“Refusing to release the NDFP consultants should not be made by the government as the crux of the matter such that a collapse of the talks becomes imminent.” – Bishop Felixberto Calang
By RONALYN V. OLEA
MANILA – Several groups have criticized the Government of the Philippines (GPH) for refusing to proceed with either formal talks or the special track in its peace talks with the National Democratic Front of the Philippines (NDFP).
In a statement posted at the website of the Office of Presidential Adviser for the Peace Process (Opapp), GPH panel chairman Alexander Padilla said: “The GPH doesn’t want to return to the regular track (formal talks) because it has been going nowhere for the last 27 years.” Padilla also said that discussions in the special track have also been closed, claiming the NDFP has imposed preconditions.
“The government should not be the first to lose hope,” Bishop Felixberto Calang, main convener of the Sowing the Seeds of Peace in Mindanao, said in a statement sent to Bulatlat.com.
The regular track, also referred as the formal talks, is based on the framework under the The Hague Joint Declaration. The 1992 bilateral agreement outlines four substantive agenda items – human rights and international humanitarian law; socio-economic reforms, political and constitutional reforms, and end of hostilities and disposition of forces.
The so-called special track, on the other hand, is the NDFP’s response to the GPH’s declaration that it wanted to fast-track the peace talks.
Padilla, however, shunned both mechanisms and announced that the GPH will take on new approach to peace.
“I am perplexed as to the ease with which the government has given up on the talks,” Calang said. “Why should the Gingoog NPA attack on Mayor Ruthie Guingona be treated as some sort of the ‘last straw’ for the government when even the supposedly aggrieved party has called for the resumption of peace talks between the NDFP and the government?,” he asked.
The New People’s Army (NPA) had engaged armed bodyguards of the mayor of Gingoog City in Mindanao in an armed confrontation on April 20, 2013 which left two dead and wounded Guingona. The Guingona family had called for the resumption of the GPH-NDFP peace talks to avert similar incidents in the future.
Malacañang earlier said the Gingoog incident has nothing to do with the so-called new approach to the peace talks.
The Sowing the Seeds of Peace in Mindanao urged Padilla “persevere in either the regular or special tracks of its peace negotiations” with the NDFP.
“The government should not be disheartened that the talks had persisted for 27 years since 1986. Adding up together the actual time spent on the talks, it had transpired only for less than 365 days. For the rest of the time, there was a hiatus,” the bishop said.
Calang said the release of detained NDFP consultants, which the GPH portrayed as a “precondition of the NDFP,” is in accordance with the Joint Agreement on Safety and Immunity Guarantees (JASIG) signed by both parties.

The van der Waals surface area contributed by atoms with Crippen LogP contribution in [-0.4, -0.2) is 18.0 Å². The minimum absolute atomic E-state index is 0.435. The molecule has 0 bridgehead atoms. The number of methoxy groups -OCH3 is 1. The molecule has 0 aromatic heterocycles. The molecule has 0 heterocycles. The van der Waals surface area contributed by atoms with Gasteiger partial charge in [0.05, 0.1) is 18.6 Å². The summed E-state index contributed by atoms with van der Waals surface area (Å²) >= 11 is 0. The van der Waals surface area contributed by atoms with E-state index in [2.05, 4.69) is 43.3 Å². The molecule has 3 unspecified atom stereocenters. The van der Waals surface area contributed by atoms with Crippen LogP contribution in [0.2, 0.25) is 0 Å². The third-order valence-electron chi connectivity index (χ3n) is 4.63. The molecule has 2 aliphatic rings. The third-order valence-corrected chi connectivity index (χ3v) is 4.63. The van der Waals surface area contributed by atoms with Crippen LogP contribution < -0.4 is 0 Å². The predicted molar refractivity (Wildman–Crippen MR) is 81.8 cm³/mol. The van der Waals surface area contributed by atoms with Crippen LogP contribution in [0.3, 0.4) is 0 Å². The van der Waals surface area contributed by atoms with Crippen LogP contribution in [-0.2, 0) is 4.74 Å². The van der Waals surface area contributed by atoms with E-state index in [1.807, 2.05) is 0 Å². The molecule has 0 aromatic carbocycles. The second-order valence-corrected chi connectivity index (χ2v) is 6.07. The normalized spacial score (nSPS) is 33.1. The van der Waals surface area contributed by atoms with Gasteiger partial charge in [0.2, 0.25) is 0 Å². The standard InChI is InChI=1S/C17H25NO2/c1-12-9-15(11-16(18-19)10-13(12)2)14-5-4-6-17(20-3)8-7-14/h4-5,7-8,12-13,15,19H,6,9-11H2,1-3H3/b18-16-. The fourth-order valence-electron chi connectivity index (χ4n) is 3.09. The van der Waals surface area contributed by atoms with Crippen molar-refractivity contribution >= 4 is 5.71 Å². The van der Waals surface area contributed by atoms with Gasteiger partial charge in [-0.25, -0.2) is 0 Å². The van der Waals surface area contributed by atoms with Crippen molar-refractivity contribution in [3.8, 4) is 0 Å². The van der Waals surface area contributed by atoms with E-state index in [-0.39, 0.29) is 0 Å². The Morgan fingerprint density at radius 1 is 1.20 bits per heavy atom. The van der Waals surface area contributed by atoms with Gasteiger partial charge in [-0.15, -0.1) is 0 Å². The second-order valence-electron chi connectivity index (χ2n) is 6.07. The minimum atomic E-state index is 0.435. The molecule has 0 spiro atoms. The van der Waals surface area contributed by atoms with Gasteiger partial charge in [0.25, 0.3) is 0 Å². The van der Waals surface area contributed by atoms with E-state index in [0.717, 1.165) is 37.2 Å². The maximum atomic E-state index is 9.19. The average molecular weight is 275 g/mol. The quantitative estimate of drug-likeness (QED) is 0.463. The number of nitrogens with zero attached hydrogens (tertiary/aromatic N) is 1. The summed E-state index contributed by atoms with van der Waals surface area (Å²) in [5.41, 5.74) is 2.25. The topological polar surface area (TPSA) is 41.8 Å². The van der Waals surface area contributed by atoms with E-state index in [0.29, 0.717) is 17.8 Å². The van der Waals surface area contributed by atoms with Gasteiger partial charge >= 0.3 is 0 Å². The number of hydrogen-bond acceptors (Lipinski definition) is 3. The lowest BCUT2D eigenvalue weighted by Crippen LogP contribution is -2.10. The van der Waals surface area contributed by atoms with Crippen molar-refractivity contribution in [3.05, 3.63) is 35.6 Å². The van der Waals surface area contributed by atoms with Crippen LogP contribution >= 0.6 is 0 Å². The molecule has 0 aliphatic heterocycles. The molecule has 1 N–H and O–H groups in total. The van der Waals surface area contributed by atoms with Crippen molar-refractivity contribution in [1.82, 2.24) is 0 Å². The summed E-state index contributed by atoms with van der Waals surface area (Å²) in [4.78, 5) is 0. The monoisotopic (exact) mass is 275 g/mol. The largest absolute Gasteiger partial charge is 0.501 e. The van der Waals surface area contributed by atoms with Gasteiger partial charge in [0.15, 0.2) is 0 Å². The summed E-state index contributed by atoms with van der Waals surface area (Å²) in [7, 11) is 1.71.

“Refusing to release the NDFP consultants should not be made by the government as the crux of the matter such that a collapse of the talks becomes imminent,” he said.
As to the “new approach” being considered by the GPH, Calang said “any creative or innovative way to push the talks forward will have to be within the bounds of the The Hague Joint Declaration.
“If the ‘new approach’ is unacceptable to either party and dissolves ‘The Hague,’ then it becomes counterproductive,” Calang said.
Addressing roots of the armed conflict
Meanwhile, the Kilusang Magbubukid ng Pilipinas (KMP) also assailed the Aquino government for “closing the doors to peace and genuine land reform.” KMP deputy secretary general Randall Echanis said “the real reason behind Padilla’s statement is the GPH’s lack of interest on the next substantive agenda on social and economic reforms.”
In 1998, the Government of the Republic of the Philippines (GRP) and the NDFP signed an agreement on the first agenda, the Comprehensive Agreement on Respect for Human Rights and International Humanitarian Law (CARHRIHL).
“It is the Aquino government who is not sincere in achieving peace. The Aquino government’s refusal to go back to the negotiating table is linked with its lack of interest to discuss genuine land reform and national industrialization to address the root causes of the ongoing civil war,” Echanis, also an NDFP consultant and member of the Reciprocal Working Committee on the Comprehensive Agreement on Social and Economic Reforms (RWC-Caser), said.
Echanis said the NDFP, as early as February 2011, presented its draft of Caser to the GPH but the GPH has not presented any draft.
“What the GPH presented was a short presentation in powerpoint, pointing to the climate change as the root cause of the armed conflict,” Echanis said in a meeting called for by Bagong Alyansang Makabayan (Bayan), April 30. “It is funny, even ridiculous.” Echanis further said “the GPH is only making hype over the so-called preconditions by the NDFP as a convoluted excuse for its incompetence to address the root causes of the civil war.”
In a report, Presidential spokesman Edwin Lacierda said the NDFP’s “use of outdated ideas as national industrialization” blocks the progress of the talks. In reaction, Echanis said: “Lacierda’s mode of thinking shows ignorance on the root causes of the civil war and is an insult to Filipino peasants who are being pushed by the present oppressive and exploitative conditions to take up arms. The absence of genuine land reform and national industrialization perpetuates injustice against farmers and the prevailing agrarian and backward Philippine countryside and society.”
“There was clearly ‘less talk’ in the peace talks through the years, why should the government now expect ‘more peace’?” Calang asked. “We should work for ‘more talk towards more peace’, even though the civil war continues.”